“Don’t worry,” I said. “They’ll be fine. Your kids will remember you as perfect in every way. They didn’t have time to grow contempt for you. Your wife will cry on the outside, but will be secretly relieved. To be fair, your marriage was falling apart. If it’s any consolation, she’ll feel very guilty for feeling relieved.”

“Oh,” you said. “So what happens now? Do I go to heaven or hell or something?”

“Neither,” I said. “You’ll be reincarnated.”

“Ah,” you said. “So the Hindus were right,”

“All religions are right in their own way,” I said. “Walk with me.”

You followed along as we strode through the void. “Where are we going?”

“Nowhere in particular,” I said. “It’s just nice to walk while we talk.”

“So what’s the point, then?” You asked. “When I get reborn, I’ll just be a blank slate, right? A baby. So all my experiences and everything I did in this life won’t matter.”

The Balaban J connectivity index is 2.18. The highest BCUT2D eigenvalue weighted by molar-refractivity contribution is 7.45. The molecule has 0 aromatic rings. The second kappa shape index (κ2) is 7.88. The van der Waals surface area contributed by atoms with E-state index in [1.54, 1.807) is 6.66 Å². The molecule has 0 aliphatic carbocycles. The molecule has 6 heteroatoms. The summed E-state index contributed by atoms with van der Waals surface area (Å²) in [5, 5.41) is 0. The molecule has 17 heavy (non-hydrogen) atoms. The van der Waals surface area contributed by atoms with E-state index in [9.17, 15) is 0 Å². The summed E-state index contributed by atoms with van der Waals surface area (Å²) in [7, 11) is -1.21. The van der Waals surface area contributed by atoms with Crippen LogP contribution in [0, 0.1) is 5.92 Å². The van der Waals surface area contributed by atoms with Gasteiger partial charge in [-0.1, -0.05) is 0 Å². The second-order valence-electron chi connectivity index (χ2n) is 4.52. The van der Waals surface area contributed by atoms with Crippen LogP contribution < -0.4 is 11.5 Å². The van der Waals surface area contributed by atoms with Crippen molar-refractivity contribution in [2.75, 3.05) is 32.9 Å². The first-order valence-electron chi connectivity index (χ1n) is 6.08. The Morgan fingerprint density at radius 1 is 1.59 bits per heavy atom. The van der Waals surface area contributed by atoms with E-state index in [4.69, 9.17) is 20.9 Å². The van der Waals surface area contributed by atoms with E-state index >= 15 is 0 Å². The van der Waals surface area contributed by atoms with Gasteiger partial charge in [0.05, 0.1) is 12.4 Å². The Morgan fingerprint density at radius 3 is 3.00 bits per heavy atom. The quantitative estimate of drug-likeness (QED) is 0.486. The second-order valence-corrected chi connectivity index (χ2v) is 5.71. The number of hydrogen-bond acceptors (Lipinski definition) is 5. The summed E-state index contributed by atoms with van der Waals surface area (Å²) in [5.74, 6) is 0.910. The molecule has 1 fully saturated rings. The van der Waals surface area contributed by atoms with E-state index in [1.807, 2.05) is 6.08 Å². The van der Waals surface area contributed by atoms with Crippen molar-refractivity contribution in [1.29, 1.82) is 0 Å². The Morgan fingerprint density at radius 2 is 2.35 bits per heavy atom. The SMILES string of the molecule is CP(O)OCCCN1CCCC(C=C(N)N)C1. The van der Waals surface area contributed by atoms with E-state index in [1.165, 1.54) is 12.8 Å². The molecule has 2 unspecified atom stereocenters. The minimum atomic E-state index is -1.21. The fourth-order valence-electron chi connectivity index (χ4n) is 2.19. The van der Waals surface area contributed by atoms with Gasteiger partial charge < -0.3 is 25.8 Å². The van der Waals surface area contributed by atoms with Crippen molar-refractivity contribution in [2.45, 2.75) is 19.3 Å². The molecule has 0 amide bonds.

“Not so!” I said. “You have within you all the knowledge and experiences of all your past lives. You just don’t remember them right now.”

I stopped walking and took you by the shoulders. “Your soul is more magnificent, beautiful, and gigantic than you can possibly imagine. A human mind can only contain a tiny fraction of what you are. It’s like sticking your finger in a glass of water to see if it’s hot or cold. You put a tiny part of yourself into the vessel, and when you bring it back out, you’ve gained all the experiences it had.

“You’ve been in a human for the last 48 years, so you haven’t stretched out yet and felt the rest of your immense consciousness. If we hung out here for long enough, you’d start remembering everything. But there’s no point to doing that between each life.”

“How many times have I been reincarnated, then?”

“Oh lots. Lots and lots. An in to lots of different lives.” I said. “This time around, you’ll be a Chinese peasant girl in 540 AD.”

“Wait, what?” You stammered. “You’re sending me back in time?”

“Well, I guess technically. Time, as you know it, only exists in your universe. Things are different where I come from.”